There’s something about the open road that just screams freedom. There are no busy airports, no delayed flights, and no lost suitcases. Even if you planned your route and booked your vacation rentals, there are loads of detours and can’t miss stops along the way. Take your time and explore! A trip down the East Coast will take you from 17th-century historic towns to colorful Key West. Visit the beach, hike through the woodlands, eat at a vintage diner or grab a souvenir in a charming small town. Whatever your taste, there’s something for everyone along the East Coast. Here are our 10 favorite scenic drives on the East Coast.

1. Blue Ridge Parkway
winding road

The Blue Ridge Parkway will force you to take your time and enjoy the scenery. This almost 500-mile drive between Shenandoah National Park in Virginia and the Great Smoky Mountains National Park in North Carolina is full of twists and turns and has a strictly enforced 45 mile per hour speed limit. In some points along the way, the speed limit is lowered to 25 mph! This panoramic drive is perfect for travelers seeking Appalachian overlooks and a paradise for birders. With over 50 resident bird species, it boasts more diversity than the entire continent of Europe. The drive is great year-round, but especially popular when the leaves start changing color in the fall. Beware that traffic can build up during October as people slow down to catch a glimpse and a picture of nature’s colorful display.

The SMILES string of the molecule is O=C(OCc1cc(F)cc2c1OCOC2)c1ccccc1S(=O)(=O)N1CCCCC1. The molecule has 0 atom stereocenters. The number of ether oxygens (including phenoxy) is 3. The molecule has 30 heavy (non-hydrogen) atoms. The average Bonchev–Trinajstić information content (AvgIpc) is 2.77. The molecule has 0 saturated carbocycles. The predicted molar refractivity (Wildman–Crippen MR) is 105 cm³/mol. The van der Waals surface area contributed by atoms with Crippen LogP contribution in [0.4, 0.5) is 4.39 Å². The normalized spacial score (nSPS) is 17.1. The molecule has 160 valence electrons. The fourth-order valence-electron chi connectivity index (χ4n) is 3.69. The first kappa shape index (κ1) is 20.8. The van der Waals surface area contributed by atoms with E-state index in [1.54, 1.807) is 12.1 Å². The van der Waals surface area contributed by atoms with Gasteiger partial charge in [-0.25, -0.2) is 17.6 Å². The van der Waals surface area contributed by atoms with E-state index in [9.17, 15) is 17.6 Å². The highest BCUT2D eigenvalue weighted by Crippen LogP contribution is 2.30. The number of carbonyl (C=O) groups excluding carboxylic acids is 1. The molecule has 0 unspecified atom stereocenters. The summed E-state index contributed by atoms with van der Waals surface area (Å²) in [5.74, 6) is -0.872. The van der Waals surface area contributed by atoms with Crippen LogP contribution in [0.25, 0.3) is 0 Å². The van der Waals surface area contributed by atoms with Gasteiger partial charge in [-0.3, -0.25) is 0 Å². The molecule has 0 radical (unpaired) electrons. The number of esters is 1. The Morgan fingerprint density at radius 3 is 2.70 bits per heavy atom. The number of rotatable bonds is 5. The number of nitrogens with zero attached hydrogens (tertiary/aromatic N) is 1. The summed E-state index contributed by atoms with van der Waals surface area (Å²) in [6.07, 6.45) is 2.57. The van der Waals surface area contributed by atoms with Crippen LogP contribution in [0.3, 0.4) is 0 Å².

2. Skyline Drive
skyline road

Nearby Skyline Drive takes you through Shenandoah National Park along the crest of the Blue Ridge Mountains. Take this route if you’re looking for perfect views of the Piedmont Valley to the east and the Shenandoah River Valley to the west. This 105-mile scenic drive is also great during the fall, but also offers close to 70 scenic overlooks.

3. Kancamagus Scenic Byway
covered bridge